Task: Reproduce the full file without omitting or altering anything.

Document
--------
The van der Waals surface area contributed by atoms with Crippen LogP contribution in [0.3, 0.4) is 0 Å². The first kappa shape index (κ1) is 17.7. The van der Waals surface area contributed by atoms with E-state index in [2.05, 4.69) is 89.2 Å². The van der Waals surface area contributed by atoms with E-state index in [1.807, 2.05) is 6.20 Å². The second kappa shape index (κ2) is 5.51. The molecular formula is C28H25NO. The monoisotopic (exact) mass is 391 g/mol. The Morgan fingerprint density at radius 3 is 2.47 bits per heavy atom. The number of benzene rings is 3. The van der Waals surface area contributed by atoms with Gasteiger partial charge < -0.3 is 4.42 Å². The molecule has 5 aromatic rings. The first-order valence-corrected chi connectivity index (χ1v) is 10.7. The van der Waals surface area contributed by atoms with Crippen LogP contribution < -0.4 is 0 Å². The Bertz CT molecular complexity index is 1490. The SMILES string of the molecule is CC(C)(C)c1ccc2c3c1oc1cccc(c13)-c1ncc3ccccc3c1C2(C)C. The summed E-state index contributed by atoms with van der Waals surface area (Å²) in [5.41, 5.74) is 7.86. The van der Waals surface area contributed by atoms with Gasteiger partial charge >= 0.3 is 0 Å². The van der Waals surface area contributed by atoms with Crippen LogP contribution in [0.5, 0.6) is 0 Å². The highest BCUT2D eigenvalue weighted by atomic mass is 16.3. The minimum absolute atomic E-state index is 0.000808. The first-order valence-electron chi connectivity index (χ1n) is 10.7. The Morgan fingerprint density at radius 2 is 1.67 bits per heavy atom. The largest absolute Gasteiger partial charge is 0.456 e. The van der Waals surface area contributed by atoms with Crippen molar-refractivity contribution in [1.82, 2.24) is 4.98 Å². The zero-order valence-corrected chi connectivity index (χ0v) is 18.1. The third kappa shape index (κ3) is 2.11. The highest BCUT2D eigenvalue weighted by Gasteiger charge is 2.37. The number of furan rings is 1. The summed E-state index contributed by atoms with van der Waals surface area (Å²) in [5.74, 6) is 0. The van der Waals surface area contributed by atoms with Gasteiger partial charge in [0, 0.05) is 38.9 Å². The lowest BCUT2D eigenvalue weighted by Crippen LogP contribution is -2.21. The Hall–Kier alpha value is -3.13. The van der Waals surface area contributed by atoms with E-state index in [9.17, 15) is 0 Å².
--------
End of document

The van der Waals surface area contributed by atoms with Crippen LogP contribution in [0.3, 0.4) is 0 Å². The first kappa shape index (κ1) is 17.7. The van der Waals surface area contributed by atoms with E-state index in [2.05, 4.69) is 89.2 Å². The van der Waals surface area contributed by atoms with E-state index in [1.807, 2.05) is 6.20 Å². The second kappa shape index (κ2) is 5.51. The molecular formula is C28H25NO. The monoisotopic (exact) mass is 391 g/mol. The Morgan fingerprint density at radius 3 is 2.47 bits per heavy atom. The number of benzene rings is 3. The van der Waals surface area contributed by atoms with Gasteiger partial charge < -0.3 is 4.42 Å². The molecule has 5 aromatic rings. The first-order valence-corrected chi connectivity index (χ1v) is 10.7. The van der Waals surface area contributed by atoms with Crippen LogP contribution < -0.4 is 0 Å². The Bertz CT molecular complexity index is 1490. The SMILES string of the molecule is CC(C)(C)c1ccc2c3c1oc1cccc(c13)-c1ncc3ccccc3c1C2(C)C. The summed E-state index contributed by atoms with van der Waals surface area (Å²) in [5.41, 5.74) is 7.86. The van der Waals surface area contributed by atoms with Gasteiger partial charge >= 0.3 is 0 Å². The van der Waals surface area contributed by atoms with Crippen LogP contribution in [0.5, 0.6) is 0 Å². The highest BCUT2D eigenvalue weighted by atomic mass is 16.3. The minimum absolute atomic E-state index is 0.000808. The first-order valence-electron chi connectivity index (χ1n) is 10.7. The Morgan fingerprint density at radius 2 is 1.67 bits per heavy atom. The largest absolute Gasteiger partial charge is 0.456 e. The van der Waals surface area contributed by atoms with Crippen molar-refractivity contribution in [1.82, 2.24) is 4.98 Å². The zero-order valence-corrected chi connectivity index (χ0v) is 18.1. The third kappa shape index (κ3) is 2.11. The highest BCUT2D eigenvalue weighted by Gasteiger charge is 2.37. The number of furan rings is 1. The summed E-state index contributed by atoms with van der Waals surface area (Å²) in [5.74, 6) is 0. The van der Waals surface area contributed by atoms with Gasteiger partial charge in [0, 0.05) is 38.9 Å². The lowest BCUT2D eigenvalue weighted by Crippen LogP contribution is -2.21. The Hall–Kier alpha value is -3.13. The van der Waals surface area contributed by atoms with E-state index in [9.17, 15) is 0 Å².